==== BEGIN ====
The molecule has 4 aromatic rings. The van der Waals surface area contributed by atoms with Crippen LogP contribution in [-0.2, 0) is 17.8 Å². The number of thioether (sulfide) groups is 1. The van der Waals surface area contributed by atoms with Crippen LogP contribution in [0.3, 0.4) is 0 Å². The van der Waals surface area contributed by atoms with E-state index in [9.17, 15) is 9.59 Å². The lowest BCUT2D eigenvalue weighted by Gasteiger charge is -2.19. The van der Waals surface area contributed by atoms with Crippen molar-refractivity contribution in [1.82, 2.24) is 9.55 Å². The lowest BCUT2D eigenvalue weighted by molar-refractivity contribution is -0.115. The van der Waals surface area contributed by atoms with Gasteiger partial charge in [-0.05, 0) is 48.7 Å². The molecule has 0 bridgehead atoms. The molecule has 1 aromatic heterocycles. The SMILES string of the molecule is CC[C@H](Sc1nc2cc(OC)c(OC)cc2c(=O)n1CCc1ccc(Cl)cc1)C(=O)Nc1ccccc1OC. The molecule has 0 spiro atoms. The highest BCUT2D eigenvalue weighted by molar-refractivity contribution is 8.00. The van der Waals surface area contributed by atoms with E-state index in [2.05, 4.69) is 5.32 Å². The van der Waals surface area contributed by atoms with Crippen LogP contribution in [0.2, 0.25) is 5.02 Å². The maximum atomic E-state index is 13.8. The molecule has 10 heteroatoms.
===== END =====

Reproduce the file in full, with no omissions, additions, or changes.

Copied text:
The molecule has 4 aromatic rings. The van der Waals surface area contributed by atoms with Crippen LogP contribution in [-0.2, 0) is 17.8 Å². The number of thioether (sulfide) groups is 1. The van der Waals surface area contributed by atoms with Crippen LogP contribution in [0.3, 0.4) is 0 Å². The van der Waals surface area contributed by atoms with E-state index in [9.17, 15) is 9.59 Å². The lowest BCUT2D eigenvalue weighted by Gasteiger charge is -2.19. The van der Waals surface area contributed by atoms with Crippen molar-refractivity contribution in [1.82, 2.24) is 9.55 Å². The lowest BCUT2D eigenvalue weighted by molar-refractivity contribution is -0.115. The van der Waals surface area contributed by atoms with Gasteiger partial charge in [-0.05, 0) is 48.7 Å². The molecule has 0 bridgehead atoms. The molecule has 1 aromatic heterocycles. The SMILES string of the molecule is CC[C@H](Sc1nc2cc(OC)c(OC)cc2c(=O)n1CCc1ccc(Cl)cc1)C(=O)Nc1ccccc1OC. The molecule has 0 spiro atoms. The highest BCUT2D eigenvalue weighted by molar-refractivity contribution is 8.00. The van der Waals surface area contributed by atoms with E-state index in [2.05, 4.69) is 5.32 Å². The van der Waals surface area contributed by atoms with Crippen LogP contribution in [0.2, 0.25) is 5.02 Å². The maximum atomic E-state index is 13.8. The molecule has 10 heteroatoms.